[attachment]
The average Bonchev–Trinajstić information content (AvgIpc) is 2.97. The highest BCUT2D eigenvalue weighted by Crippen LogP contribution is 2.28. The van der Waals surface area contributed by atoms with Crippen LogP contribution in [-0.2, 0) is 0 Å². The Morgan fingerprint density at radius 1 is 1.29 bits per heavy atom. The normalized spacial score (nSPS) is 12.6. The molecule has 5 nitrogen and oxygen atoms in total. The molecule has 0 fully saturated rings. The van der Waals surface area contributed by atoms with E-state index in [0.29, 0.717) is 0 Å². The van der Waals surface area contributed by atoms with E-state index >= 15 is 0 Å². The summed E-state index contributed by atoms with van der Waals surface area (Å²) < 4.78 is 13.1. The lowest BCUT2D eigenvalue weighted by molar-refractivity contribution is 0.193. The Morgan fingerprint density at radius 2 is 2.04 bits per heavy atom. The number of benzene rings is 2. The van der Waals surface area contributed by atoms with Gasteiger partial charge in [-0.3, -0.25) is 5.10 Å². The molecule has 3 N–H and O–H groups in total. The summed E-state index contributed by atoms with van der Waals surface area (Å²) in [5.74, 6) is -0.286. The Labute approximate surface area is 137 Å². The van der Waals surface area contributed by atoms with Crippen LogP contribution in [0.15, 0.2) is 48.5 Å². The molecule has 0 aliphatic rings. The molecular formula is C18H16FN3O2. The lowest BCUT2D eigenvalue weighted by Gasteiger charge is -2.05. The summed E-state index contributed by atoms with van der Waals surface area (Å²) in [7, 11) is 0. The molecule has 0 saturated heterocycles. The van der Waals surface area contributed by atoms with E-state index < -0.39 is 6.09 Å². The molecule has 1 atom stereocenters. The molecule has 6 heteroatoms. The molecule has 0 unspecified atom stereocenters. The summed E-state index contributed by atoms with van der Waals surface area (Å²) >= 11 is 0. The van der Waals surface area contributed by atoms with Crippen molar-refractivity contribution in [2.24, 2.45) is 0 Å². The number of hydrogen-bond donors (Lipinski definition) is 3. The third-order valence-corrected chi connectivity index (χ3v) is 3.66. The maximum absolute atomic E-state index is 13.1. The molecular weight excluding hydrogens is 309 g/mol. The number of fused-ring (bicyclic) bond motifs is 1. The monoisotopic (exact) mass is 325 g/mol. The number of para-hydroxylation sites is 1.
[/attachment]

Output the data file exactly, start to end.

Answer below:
The average Bonchev–Trinajstić information content (AvgIpc) is 2.97. The highest BCUT2D eigenvalue weighted by Crippen LogP contribution is 2.28. The van der Waals surface area contributed by atoms with Crippen LogP contribution in [-0.2, 0) is 0 Å². The Morgan fingerprint density at radius 1 is 1.29 bits per heavy atom. The normalized spacial score (nSPS) is 12.6. The molecule has 5 nitrogen and oxygen atoms in total. The molecule has 0 fully saturated rings. The van der Waals surface area contributed by atoms with E-state index in [0.29, 0.717) is 0 Å². The van der Waals surface area contributed by atoms with E-state index >= 15 is 0 Å². The summed E-state index contributed by atoms with van der Waals surface area (Å²) < 4.78 is 13.1. The lowest BCUT2D eigenvalue weighted by molar-refractivity contribution is 0.193. The Morgan fingerprint density at radius 2 is 2.04 bits per heavy atom. The number of benzene rings is 2. The van der Waals surface area contributed by atoms with Gasteiger partial charge in [-0.3, -0.25) is 5.10 Å². The molecule has 3 N–H and O–H groups in total. The summed E-state index contributed by atoms with van der Waals surface area (Å²) in [5.74, 6) is -0.286. The Labute approximate surface area is 137 Å². The van der Waals surface area contributed by atoms with Crippen LogP contribution in [0.15, 0.2) is 48.5 Å². The molecule has 0 aliphatic rings. The molecular formula is C18H16FN3O2. The lowest BCUT2D eigenvalue weighted by Gasteiger charge is -2.05. The summed E-state index contributed by atoms with van der Waals surface area (Å²) in [7, 11) is 0. The molecule has 0 saturated heterocycles. The van der Waals surface area contributed by atoms with E-state index < -0.39 is 6.09 Å². The molecule has 1 atom stereocenters. The molecule has 6 heteroatoms. The molecule has 0 unspecified atom stereocenters. The summed E-state index contributed by atoms with van der Waals surface area (Å²) >= 11 is 0. The van der Waals surface area contributed by atoms with Crippen molar-refractivity contribution in [2.24, 2.45) is 0 Å². The number of hydrogen-bond donors (Lipinski definition) is 3. The third-order valence-corrected chi connectivity index (χ3v) is 3.66. The maximum absolute atomic E-state index is 13.1. The molecular weight excluding hydrogens is 309 g/mol. The number of fused-ring (bicyclic) bond motifs is 1. The monoisotopic (exact) mass is 325 g/mol. The number of para-hydroxylation sites is 1.